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There are two kinds of efforts commonly made to save wildlife these days. The first are attempts, often spectacular, at rescuing and rehabilitating individual birds and animals. The second are habitat restoration projects quietly undertaken—with little fanfare or media coverage—by outdoor clubs and environmental organizations.
Here are a few recent and typical examples from the first category:
?Dr. Lance Olson, a Spokane ophthalmologist, headed a team of veterinarians and technicians who tried to transplant a cornea from a badly injured eagle to the eye of a 3-year-old golden eagle. The dramatic scene was complete with crowds of reporters as well as a closed circuit television system to record the operation and give spectators a clear view. ("I felt very uncomfortable about it," says Olson with regard to the media attention.) Unfortunately, the eagle's eye had been damaged beyond repair, so the attempt had to be abandoned.
?A Laysan albatross with sheared wings and tail feathers was found wandering the streets of San Francisco. At the International Bird Rescue Center in nearby Berkeley, a pair of rehabilitation specialists took carefully measured feathers from a dead albatross and inserted them into the shafts of the living bird. It was then flown by airplane 5,000 miles to Midway Island—where albatrosses winter—and released.
?While visiting Florida's Suncoast Seabird Sanctuary with his wife, Eloise, in 1972, actor Pat O'Brien (who died in October) noticed a badly injured pelican. The bird's left eye had been snagged by a fish hook, and its right wing had apparently been severed by the plastic fishing line as it tried to free itself. O'Brien offered to pay for any care needed to save the bird. Doctors named the pelican after the actor and performed three delicate operations. Pelican Pat, though partially blind, survived.
?A couple of years ago Donna the Duck was featured on a number of network newscasts. Donna was a mallard hen living at the Sahara Country Club in Las Vegas, where a teen-age boy shot her through the chest with a target arrow. Rescuers succeeded in drugging her and then flew her by helicopter to a vet, who surgically removed the arrow, administered antibiotics and pronounced the bird on the road to recovery and a normal life. In an interview, a spokesman for the Nevada Humane Society said that the duck's case was a good thing in one way—it "made people aware of the plight of wildlife in the world today."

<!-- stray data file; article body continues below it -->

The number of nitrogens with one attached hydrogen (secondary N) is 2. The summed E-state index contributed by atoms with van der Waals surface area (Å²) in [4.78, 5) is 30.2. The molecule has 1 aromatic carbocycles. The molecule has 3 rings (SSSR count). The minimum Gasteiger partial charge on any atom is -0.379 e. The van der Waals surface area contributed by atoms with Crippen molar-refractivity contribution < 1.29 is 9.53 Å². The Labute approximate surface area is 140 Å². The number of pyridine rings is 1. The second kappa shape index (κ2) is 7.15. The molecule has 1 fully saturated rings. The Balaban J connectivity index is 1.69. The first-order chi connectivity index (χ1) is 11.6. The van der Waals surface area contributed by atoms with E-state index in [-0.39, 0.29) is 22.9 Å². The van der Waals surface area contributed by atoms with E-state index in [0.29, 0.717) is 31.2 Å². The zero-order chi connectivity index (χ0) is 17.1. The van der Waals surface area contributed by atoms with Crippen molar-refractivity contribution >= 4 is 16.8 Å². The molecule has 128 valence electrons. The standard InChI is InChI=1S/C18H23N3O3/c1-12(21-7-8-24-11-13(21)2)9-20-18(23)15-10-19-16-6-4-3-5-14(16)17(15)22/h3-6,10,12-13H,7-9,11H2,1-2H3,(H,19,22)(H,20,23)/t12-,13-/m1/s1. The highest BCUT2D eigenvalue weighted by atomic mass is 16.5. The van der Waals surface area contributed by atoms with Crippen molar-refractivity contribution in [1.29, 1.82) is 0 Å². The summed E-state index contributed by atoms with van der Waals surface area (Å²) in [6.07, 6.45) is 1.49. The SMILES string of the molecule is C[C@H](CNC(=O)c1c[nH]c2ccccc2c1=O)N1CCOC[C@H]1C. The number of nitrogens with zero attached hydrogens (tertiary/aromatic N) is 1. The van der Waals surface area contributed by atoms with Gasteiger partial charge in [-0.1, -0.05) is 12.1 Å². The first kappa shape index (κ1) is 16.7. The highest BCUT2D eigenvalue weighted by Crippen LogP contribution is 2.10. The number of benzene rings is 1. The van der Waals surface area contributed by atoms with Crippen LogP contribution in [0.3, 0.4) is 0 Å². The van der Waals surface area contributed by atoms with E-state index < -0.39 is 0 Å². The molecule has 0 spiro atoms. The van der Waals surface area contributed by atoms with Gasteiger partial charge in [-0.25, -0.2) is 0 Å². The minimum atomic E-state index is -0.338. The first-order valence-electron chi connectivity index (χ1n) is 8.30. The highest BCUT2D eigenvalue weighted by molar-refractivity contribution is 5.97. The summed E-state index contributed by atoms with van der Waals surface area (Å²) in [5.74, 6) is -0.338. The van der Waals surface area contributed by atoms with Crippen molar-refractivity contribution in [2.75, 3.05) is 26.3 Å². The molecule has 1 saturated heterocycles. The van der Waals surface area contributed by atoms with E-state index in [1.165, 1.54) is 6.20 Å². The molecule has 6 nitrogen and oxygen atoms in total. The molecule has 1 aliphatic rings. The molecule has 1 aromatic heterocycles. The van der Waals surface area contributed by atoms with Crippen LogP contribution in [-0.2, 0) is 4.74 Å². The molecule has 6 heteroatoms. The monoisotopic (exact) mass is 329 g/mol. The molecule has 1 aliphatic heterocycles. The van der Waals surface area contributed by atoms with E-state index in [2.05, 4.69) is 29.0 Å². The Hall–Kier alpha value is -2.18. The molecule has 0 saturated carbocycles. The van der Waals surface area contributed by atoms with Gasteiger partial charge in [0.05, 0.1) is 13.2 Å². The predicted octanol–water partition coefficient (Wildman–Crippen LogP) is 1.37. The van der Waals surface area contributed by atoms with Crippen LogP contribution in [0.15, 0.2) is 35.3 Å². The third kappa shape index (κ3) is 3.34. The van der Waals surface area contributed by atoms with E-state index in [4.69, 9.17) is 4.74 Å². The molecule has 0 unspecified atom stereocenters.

It's difficult to argue against the reporting of humane behavior. But it seems to me that media coverage of these dramatic efforts actually may serve to do more harm than good by obscuring the real dilemma facing wildlife—habitat destruction and deterioration.
A cornea transplant performed on a single eagle does nothing to explain or rectify the plight of eagles. Flying an albatross from California to Midway Island can be viewed as a costly way of ignoring the difficulties seabirds have surviving on our nation's polluted coastlines. While the recovery of Pelican Pat is a happy event, the real story is that 85% of the pelicans in that area are injured yearly by untended fishing lines and hooks.
As for the quietly undertaken projects that seldom make news but that usually make sense, I think one typical example will suffice in proving their effectiveness:
?Ten years ago, as a member of an Oregon fishing club called the Steamboaters, I was involved in a stream rehabilitation program on Cedar Creek, a tributary of Steamboat Creek, which is in turn a major tributary of the North Umpqua River. Portions of Cedar Creek had been badly overlogged. When trees are cut down along a stream's banks, the resulting loss of shade causes a rise in summer water temperatures. This can be disastrous to salmon, steelhead and trout. When too many trees are taken from mountainsides, heavy rains and spring snowmelt wash tons of earth down barren slopes, silting the gravel spawning beds that ensure the survival of anadromous fish.